Advertisement

Some people can gain body function at the pool

July 18, 2005|by Dr. Mark Yacyk

Most people do not consider going to the pool a form of physical therapy for people limited by joint or muscle pain and immobility. But pool or aquatic rehabilitation might be the only way for some people to regain function. The pool is not only a place to swim, splash and have fun; it also is a place that can relieve your aches and pains.

Water is a reduced-weight-bearing environment in which to walk and exercise, helping to decrease joint and muscle pain. Exercising in the water puts less pressure on joints than exercise on land, making aquatics ideal for those suffering from arthritis. If the water is heated to at least 90 degrees, tight muscles can relax, and joint pain likely will be reduced. By standing in waist deep water, you are only putting 50 percent of your actual body weight through your legs, meaning less stress on the spine, hips, and knees. This can allow for exercise to be more efficient.

Advertisement

Exercising in the water is also an excellent way to improve flexibility and strength. Many people can benefit from pool exercise. In addition to arthritis, some other medical problems respond well to water exercise, including low back pain, firbromyalgia, osteoporosis, muscle weakness and instability while walking.

Aquatic rehab is not appropriate for everyone, particularly if you have a fear of water, or suffer from breathing difficulties such as emphysema or asthma. People with multiple sclerosis should avoid water that is too warm.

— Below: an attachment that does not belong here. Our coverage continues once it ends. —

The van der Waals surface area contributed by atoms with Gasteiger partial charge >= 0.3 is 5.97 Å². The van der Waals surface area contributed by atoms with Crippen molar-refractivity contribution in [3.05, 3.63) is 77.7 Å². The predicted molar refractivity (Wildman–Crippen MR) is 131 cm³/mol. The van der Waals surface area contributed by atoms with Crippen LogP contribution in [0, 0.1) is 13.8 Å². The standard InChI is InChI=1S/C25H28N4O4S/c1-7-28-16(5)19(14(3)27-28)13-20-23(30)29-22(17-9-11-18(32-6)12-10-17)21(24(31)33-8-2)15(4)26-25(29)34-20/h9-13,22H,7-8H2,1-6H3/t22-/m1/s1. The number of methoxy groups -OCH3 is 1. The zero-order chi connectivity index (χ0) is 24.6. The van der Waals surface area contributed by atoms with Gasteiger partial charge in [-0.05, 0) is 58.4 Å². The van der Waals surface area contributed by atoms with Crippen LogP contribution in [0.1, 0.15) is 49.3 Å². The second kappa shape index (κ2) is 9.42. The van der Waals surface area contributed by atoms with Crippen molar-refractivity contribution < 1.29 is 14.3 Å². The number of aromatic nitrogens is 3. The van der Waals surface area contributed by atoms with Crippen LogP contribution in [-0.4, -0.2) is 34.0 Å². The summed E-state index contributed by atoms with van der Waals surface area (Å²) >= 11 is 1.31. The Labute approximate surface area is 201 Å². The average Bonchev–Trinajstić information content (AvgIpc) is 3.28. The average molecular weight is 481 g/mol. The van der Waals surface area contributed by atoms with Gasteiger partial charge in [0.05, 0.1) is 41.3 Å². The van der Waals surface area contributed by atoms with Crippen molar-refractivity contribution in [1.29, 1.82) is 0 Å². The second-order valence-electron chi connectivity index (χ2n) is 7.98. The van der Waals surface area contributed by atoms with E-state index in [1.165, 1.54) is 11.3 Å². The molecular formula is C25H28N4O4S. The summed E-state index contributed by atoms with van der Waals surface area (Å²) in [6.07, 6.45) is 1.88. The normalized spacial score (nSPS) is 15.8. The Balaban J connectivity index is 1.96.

Not all rehabilitation facilities are equipped with a therapeutic pool. If your doctor recommends aquatic therapy, make sure the therapist is a certified aquatic instructor. Many facilities will allow former patients to continue with pool therapy independently for maintenance, which should be performed at least three times per week. Another option is to use the pool once or twice per week and supplement the maintenance program with land-based exercise.

Many pools offer group classes in addition to one-on-one instruction. Keep in mind you do not have to be an accomplished swimmer to benefit from water therapy.

If you think aquatic therapy is right for you, or if you would like to find out more about heated indoor pool therapy at Total Rehab Care at Robinwood, please see your doctor for proper evaluation and a referral.




Dr. Mark Yacyk is a physiatrist with Washington County Health Systems.

The Herald-Mail Articles
|
|
|